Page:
General HydroStatics
Ship Stability Software
Command of the Week
(New or interesting aspects of GHS that you may not know about)


GHS provides all the common graphs and tables for making ship stability reports, but there may be an occasion when you need to graph something else.

There is a way, and it is not difficult, but the tool for making your custom plot is tucked away in the MESSAGE command, so you may have missed it.

The basic procedure is illustrated very simply:

Here is what you get:

To make it useful for real data, you will want to have numbers appear in those MESSAGE plot lines without resorting to any hand work. Because a series of numbers must be output via the MESSAGE command on one line, you will accumulate the numbers in a string variable and then have the variable evaluated in the MESSAGE command.

The following example harvests a bunch of righting arm numbers for a range of heel angles and drafts and repeats it for a series of VCG increments relative to the draft. Not that this is necessarily something you would want to do. It just serves as an illustration of how you would go about making plots and tables of anything.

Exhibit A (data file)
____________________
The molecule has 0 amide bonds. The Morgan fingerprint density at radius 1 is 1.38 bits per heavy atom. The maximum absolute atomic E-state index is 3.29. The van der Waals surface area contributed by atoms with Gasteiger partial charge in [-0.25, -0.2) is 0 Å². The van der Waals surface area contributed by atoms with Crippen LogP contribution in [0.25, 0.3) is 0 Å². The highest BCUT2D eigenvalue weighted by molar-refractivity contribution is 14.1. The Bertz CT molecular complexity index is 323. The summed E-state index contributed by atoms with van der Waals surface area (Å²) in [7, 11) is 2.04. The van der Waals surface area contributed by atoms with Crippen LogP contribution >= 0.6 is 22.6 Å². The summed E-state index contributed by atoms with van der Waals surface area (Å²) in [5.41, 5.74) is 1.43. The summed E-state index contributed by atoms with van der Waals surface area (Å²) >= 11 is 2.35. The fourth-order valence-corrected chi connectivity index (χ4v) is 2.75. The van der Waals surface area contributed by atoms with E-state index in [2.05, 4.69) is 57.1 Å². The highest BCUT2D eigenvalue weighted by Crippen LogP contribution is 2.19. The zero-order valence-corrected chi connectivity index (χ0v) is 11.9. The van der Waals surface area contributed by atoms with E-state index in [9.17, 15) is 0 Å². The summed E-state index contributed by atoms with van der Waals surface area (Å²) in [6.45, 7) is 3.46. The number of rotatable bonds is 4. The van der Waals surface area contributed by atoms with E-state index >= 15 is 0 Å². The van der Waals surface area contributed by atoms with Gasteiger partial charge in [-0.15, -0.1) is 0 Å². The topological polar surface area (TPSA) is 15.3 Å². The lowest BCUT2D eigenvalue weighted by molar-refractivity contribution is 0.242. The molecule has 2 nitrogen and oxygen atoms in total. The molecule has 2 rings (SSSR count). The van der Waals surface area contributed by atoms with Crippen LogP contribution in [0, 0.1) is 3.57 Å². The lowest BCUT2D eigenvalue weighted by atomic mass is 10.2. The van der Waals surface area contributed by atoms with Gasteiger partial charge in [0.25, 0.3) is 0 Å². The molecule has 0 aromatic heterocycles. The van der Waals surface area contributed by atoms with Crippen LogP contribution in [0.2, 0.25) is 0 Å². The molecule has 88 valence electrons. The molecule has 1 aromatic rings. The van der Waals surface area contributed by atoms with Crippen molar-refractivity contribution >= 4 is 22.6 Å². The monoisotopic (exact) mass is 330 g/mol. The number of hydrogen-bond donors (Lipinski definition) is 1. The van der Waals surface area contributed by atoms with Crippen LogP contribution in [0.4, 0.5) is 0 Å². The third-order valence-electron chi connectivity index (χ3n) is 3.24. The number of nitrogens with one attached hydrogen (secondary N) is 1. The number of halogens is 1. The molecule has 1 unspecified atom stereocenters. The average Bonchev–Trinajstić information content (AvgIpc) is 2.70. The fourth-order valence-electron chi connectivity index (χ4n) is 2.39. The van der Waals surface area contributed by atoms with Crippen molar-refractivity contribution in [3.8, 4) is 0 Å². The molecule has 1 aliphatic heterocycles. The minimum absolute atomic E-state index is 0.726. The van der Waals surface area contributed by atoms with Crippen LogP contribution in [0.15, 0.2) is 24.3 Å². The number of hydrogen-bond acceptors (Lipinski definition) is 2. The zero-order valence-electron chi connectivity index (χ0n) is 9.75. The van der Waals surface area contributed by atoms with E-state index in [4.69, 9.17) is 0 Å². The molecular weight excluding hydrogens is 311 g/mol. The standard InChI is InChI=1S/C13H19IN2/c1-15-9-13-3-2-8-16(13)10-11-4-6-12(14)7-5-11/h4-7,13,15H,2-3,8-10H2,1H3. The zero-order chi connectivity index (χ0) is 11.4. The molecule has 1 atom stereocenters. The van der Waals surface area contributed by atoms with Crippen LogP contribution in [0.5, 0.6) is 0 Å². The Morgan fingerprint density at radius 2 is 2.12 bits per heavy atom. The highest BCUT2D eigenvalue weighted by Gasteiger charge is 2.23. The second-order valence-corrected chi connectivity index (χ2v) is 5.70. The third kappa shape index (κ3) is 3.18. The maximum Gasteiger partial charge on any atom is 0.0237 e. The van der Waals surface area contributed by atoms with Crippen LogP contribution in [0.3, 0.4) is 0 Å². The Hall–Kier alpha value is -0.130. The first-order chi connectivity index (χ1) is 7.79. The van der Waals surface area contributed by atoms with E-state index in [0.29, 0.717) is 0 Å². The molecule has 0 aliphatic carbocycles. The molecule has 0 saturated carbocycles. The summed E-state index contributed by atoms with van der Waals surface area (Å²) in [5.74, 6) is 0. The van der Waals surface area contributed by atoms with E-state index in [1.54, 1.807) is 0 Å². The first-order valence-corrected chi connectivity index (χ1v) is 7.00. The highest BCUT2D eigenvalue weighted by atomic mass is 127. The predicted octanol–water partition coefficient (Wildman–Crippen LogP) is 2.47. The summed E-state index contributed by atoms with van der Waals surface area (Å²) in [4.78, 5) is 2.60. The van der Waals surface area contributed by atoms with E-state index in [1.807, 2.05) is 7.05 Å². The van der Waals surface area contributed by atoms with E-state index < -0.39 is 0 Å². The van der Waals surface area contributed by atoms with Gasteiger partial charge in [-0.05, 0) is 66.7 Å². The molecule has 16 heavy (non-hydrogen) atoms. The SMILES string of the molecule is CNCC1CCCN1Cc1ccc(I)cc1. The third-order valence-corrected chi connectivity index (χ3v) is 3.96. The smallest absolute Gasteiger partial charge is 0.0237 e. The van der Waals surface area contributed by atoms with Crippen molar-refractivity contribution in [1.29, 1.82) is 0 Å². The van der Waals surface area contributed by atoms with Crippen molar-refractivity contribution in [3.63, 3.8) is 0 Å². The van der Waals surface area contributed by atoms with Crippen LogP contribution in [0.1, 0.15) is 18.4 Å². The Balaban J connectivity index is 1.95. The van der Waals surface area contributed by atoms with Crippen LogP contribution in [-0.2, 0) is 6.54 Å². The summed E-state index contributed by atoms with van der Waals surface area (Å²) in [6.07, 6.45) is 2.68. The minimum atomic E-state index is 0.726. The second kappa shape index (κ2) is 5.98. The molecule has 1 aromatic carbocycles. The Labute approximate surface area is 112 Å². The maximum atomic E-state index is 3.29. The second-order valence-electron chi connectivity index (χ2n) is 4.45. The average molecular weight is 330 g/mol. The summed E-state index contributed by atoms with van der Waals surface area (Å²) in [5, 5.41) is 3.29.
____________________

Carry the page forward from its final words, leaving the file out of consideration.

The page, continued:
If you are not proficient with macros, this is a good example of how even small macros can automate a task.

The macro that does most of the work is shown below.

Note that the string variable s accumulates the righting arms for the plot. To make the table look good, a slightly different format is needed, so string variables s1, s2, etc. are set up for later use when it is time to write out the table.

Now we need a something to feed drafts and heel angles to macro ravdr. Below is a macro that does it. (By the way, macro names are arbitrary, and what goes into the macro body is simply a series of GHS commands that you put together to accomplish some task. When %1 is encountered during execution of the macro, the %1 gets replaced by the first parameter that appears on the execute command, .ravdr in this case.)

Note that ravdr gets executed repeatedly, thanks to the construct in parentheses, which gives the number of executions followed by the increment that is to be applied to the first parameter after each execution.

The final piece for this task is the macro that includes the MESSAGE PLOTSTART and MESSAGE PLOTEND commands:

If you studied those examples, you noticed that two macros are missing. They are auxiliary in nature. Here they are along with the command that executes the whole thing to get the three plots.

And here is one of the tables that came out:

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